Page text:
U.S. citizens living at home or abroad with unreported foreign financial accounts and/or unreported foreign income have much to be concerned about. There have been Department of Justice victories in U.S. District Courts, FATCA (The Foreign Account Tax Compliance Act) legislation with staged in regulations, as well as the transfer of most foreign tax compliance responsibilities from the United States Treasury Department to the Internal Revenue Service. This includes the requirements of Form 8938 as an attachment to individual income tax return Form 1040 as to foreign account disclosures.

The government has taken significant steps to identify and penalize taxpayer failures to report foreign accounts and pay tax on worldwide income. Developments include:

  • Obligating foreign financial institutions to provide foreign account information concerning U.S. citizens and resident aliens. A recent 2017 Treasury Regulation states that U.S. citizens and alien residents who are employees or business owners must report foreign assets even if they only have foreign account writing responsibilities on the foreign account. Account ownership is not required for account disclosure.
  • Obligating many foreign governments to enforce international disclosures. Seventy-two (72) foreign countries are at various stages of implementing FATCA international tax compliance agreements with the United States:

-Agreements in place: 30 countries including Canada, France, Germany,
Ireland, Isle of Man, Spain, Switzerland, and the United Kingdom.

-Agreements in principal: 25 countries including the Bahamas, Hong Kong,
India, Singapore, British Virgin Islands, and Israel.

-Agreements in negotiation: 17 countries.

  • Identifying foreign financial institutions failing to comply with FATCA treaties mandated by their respective countries.
  • Foreign institutions can even enter into non treaty agreements with the U.S. to allow financial activity of U.S. citizens and residents
  • Taxpayer reporting requirements go beyond filing Foreign Bank and Financial Reports (FBAR reports now referred to as FinCEN reports). In addition to FBAR requirements Form 8938 foreign account disclosures may be required to be disclosed with an annual attachment to individual income tax returns (Forms..1040). Schedule B “check” language also reflects.. clarified wording on foreign accounts totaling $10,000 or more.
  • Encouraging taxpayers to participate in the IRS Offshore Voluntary Disclosure Program (OVDP) to provide information about international tax avoidance schemes promoted by advisors and foreign institutions. Such disclosures are usually a tradeoff for reduced taxpayer penalties and sanctions.
  • Continuing federal criminal prosecution of FBAR offenders. Paul Manafort, a former political consultant and administration aide, was indicted on 10/30/17 for failing to report foreign financial accounts and tax evasion.
  • Successful U.S. District Court civil litigation to collect FBAR civil penalties from noncompliant taxpayers. These taxpayers have usually been taxpayers also subject to criminal sanctions such as tax evasion for not reporting foreign taxable income on their U.S. tax returns.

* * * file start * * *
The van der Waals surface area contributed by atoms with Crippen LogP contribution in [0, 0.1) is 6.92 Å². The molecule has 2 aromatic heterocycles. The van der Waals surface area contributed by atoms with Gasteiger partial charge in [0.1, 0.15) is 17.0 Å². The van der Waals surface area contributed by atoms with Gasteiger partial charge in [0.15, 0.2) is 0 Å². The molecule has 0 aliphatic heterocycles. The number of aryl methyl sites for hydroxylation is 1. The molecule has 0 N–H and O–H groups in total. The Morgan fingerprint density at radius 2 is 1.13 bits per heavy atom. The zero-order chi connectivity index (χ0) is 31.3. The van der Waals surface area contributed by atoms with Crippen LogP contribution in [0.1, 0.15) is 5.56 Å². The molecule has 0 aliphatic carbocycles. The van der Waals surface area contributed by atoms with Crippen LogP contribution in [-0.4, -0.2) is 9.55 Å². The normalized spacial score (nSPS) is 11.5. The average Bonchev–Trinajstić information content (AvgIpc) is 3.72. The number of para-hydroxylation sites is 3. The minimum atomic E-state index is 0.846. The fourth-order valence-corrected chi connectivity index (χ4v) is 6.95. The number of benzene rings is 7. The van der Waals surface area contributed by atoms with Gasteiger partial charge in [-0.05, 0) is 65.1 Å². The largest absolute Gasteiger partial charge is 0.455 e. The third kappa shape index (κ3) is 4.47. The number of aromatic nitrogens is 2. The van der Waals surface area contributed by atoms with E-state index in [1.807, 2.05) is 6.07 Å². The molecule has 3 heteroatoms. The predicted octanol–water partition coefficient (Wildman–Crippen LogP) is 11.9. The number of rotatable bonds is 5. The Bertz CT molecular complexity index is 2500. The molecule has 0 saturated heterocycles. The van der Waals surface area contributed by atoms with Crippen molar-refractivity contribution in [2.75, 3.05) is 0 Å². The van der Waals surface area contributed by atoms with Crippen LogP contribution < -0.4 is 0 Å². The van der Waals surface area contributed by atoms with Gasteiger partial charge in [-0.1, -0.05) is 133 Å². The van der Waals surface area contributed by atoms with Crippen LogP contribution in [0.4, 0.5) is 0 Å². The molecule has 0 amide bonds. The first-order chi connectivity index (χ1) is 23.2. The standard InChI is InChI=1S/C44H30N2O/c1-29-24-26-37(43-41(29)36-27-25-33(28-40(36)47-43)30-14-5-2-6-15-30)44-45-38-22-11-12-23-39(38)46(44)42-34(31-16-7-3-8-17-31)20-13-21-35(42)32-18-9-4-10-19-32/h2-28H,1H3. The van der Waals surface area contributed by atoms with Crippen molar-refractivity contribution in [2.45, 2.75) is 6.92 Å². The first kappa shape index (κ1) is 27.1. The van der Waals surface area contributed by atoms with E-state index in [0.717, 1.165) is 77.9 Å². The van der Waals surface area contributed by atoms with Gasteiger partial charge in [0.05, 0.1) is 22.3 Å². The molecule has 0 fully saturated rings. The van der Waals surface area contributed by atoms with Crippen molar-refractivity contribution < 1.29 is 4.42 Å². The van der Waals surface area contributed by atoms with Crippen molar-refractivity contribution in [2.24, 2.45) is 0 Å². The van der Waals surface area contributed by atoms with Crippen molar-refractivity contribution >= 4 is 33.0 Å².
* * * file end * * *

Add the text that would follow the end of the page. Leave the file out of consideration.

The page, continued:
• Many foreign financial institutions are no longer accepting new accounts from U.S. residents whether the account be a business account or a passive personal or an investment account. Ever increasing institutional obligations are such that many foreign banks are currently closing the accounts of U.S. citizens.
  • Continuing U.S. Treasury amnesty initiatives through a long standing Offshore Voluntary Disclosure Program (OVDP) allowing taxpayers to avoid criminal prosecution by voluntary disclosure of..foreign accounts..and foreign taxable income. A..nuts and bolts..“question and answer” document on the Offshore Voluntary Disclosure Program (OVDP) is available from the IRS at their website concerning Voluntary Disclosure Programs.
  • Alternative non-criminal “Streamlined” Offshore Voluntary Disclosure procedures allow U.S. citizens domiciled both at home and abroad to enter the “Streamlined” program with penalties either abated or significantly reduced. Good faith reasonable cause is the threshold requirement for streamlined program acceptance.
  • U.S. citizens living at home or abroad with unreported foreign financial accounts and/or unreported foreign income on Forms 1040 have much to be concerned about. So do resident with..“back home” accounts. The reach of foreign account issues also includes U.S. citizens and resident aliens who have, as employees or business owners, foreign account
    check writing responsibilities.
  • There have been Department of Justice victories in U.S. District Courts, FATCA (The Foreign Account Tax Compliance Act) legislation and regulations, as well as the transfer of collection authority on foreign compliance matters from the Department of the Treasury to the Internal Revenue Service, including the requirement of filing Form 8938 as an attachment to Form 1040
  • While government changes are generally directed toward criminal/fraudulent taxpayer noncompliance, the rules have a substantial ancillary impact on non-willful and inadvertent compliance failures of a large group of taxpayers. We assist U.S. domiciled taxpayers as well as U.S. citizens living aboard with little understanding of foreign account compliance problems.